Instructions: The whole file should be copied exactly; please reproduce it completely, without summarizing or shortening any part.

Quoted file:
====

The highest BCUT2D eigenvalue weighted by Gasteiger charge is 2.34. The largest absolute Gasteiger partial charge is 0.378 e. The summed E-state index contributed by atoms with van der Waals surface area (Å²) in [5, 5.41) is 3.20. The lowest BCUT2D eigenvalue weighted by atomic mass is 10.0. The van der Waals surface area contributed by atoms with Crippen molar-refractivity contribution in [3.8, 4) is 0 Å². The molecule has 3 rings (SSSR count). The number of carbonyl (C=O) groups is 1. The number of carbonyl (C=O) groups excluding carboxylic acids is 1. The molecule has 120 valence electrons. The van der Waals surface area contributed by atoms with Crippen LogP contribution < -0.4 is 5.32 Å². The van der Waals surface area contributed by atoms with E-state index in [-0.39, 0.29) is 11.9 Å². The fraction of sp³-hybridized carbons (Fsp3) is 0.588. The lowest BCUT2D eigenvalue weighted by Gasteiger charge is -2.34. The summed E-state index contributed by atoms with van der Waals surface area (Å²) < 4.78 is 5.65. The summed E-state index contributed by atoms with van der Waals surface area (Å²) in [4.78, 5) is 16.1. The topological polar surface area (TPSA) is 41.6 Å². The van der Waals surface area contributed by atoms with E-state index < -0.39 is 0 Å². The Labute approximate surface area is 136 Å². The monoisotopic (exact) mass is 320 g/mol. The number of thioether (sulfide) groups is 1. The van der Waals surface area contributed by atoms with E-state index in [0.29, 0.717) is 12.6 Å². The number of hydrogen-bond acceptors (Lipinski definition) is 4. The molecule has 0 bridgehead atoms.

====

The highest BCUT2D eigenvalue weighted by Gasteiger charge is 2.34. The largest absolute Gasteiger partial charge is 0.378 e. The summed E-state index contributed by atoms with van der Waals surface area (Å²) in [5, 5.41) is 3.20. The lowest BCUT2D eigenvalue weighted by atomic mass is 10.0. The van der Waals surface area contributed by atoms with Crippen molar-refractivity contribution in [3.8, 4) is 0 Å². The molecule has 3 rings (SSSR count). The number of carbonyl (C=O) groups is 1. The number of carbonyl (C=O) groups excluding carboxylic acids is 1. The molecule has 120 valence electrons. The van der Waals surface area contributed by atoms with Crippen LogP contribution < -0.4 is 5.32 Å². The van der Waals surface area contributed by atoms with E-state index in [-0.39, 0.29) is 11.9 Å². The fraction of sp³-hybridized carbons (Fsp3) is 0.588. The lowest BCUT2D eigenvalue weighted by Gasteiger charge is -2.34. The summed E-state index contributed by atoms with van der Waals surface area (Å²) < 4.78 is 5.65. The summed E-state index contributed by atoms with van der Waals surface area (Å²) in [4.78, 5) is 16.1. The topological polar surface area (TPSA) is 41.6 Å². The van der Waals surface area contributed by atoms with E-state index < -0.39 is 0 Å². The Labute approximate surface area is 136 Å². The monoisotopic (exact) mass is 320 g/mol. The number of thioether (sulfide) groups is 1. The van der Waals surface area contributed by atoms with E-state index in [0.29, 0.717) is 12.6 Å². The number of hydrogen-bond acceptors (Lipinski definition) is 4. The molecule has 0 bridgehead atoms.